There is a list of steps here.
According to that page, here are the places, going in order, that you should look for the radical:
1. The entire character
If the entire character is a radical, then... well, that's the radical. Examples are 人 and 火. Also, if the character only contains one radical (not listed in one of the 214 Kangxi radicals), then obviously that is as well.
Anything covering 2-4 sides of the character. Examples are 气, 凵, or 囗.
Radicals on the left of the compound, but not underneath anything (e.g. 言 in 罰 does not count). There are tons of possible radicals here, but the left parts of 忙, 休, and 私 are some examples.
Same as above, but on the right. Examples include the right parts of 次 and 部.
Grass (艹) and roof (宀) are very common examples, in characters like 花 and 守. Note that it has to be covering the entire rest of the character, so something like grass in 描 doesn't count; the mountain in 崩 counts because it's entirely covering everything else.
If the top part is complex, it may be the bottom. 力 in 勢 is an example; so is 木 in 楽 and 示 in 禁.
7. Top Left
Now we're getting a little desperate. If the entire character is split into a left piece and a right piece, but neither is a radical, then try the upper part of the left half. For example, the radical of 執 turns out to be 土.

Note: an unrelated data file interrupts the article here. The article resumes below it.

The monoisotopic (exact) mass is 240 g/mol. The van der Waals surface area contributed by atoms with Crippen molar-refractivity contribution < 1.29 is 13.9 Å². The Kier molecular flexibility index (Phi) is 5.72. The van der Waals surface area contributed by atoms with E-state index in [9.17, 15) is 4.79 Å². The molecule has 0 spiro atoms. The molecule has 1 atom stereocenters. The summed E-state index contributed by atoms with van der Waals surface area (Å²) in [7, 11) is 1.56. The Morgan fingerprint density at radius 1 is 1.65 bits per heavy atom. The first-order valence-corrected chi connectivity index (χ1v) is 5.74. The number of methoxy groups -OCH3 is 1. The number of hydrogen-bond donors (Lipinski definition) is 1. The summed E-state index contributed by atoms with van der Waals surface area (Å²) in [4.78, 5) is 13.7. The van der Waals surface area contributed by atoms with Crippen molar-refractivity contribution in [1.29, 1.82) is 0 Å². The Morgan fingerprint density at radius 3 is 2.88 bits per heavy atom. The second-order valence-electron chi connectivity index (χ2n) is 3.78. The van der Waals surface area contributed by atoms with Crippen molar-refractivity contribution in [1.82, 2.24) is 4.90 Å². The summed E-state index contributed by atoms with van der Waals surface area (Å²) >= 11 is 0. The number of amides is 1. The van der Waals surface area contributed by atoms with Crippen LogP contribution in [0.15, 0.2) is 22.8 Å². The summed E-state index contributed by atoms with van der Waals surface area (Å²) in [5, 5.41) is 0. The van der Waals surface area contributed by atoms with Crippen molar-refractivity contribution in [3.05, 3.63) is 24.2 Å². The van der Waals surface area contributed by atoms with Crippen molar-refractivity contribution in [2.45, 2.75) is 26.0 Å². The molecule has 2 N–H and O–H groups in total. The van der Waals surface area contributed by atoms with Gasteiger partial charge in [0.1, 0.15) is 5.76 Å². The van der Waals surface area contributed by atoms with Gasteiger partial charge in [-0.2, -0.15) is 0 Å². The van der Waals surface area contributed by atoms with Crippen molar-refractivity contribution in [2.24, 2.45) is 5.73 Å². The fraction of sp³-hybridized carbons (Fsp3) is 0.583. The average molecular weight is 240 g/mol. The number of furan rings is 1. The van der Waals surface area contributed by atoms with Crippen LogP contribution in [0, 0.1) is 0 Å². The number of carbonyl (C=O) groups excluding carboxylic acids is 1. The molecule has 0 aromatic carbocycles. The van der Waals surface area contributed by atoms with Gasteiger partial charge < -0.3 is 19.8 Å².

8. Top right
If it's not in the top left, then try the top right. For example, 目 is the radical of 県.
9. Bottom right
The mouth in 君 is in the bottom right, I guess.
10. Bottom left
I can't even find any examples other than what the site I linked gave, even among non-jouyou kanji. The bottom part of 虱 is the radical (because the enclosing part isn't actually a radical), and 米 in 糶.
11. Somewhere else
There always has to be a catch-all, right? For example, 言 is the radical in 讎.
There are probably exceptions, or cases where it's hard to tell/borderline (in fact, a few examples I gave probably fall into that category). In the worst case scenario, you can at least narrow it down to two or so options and then try both.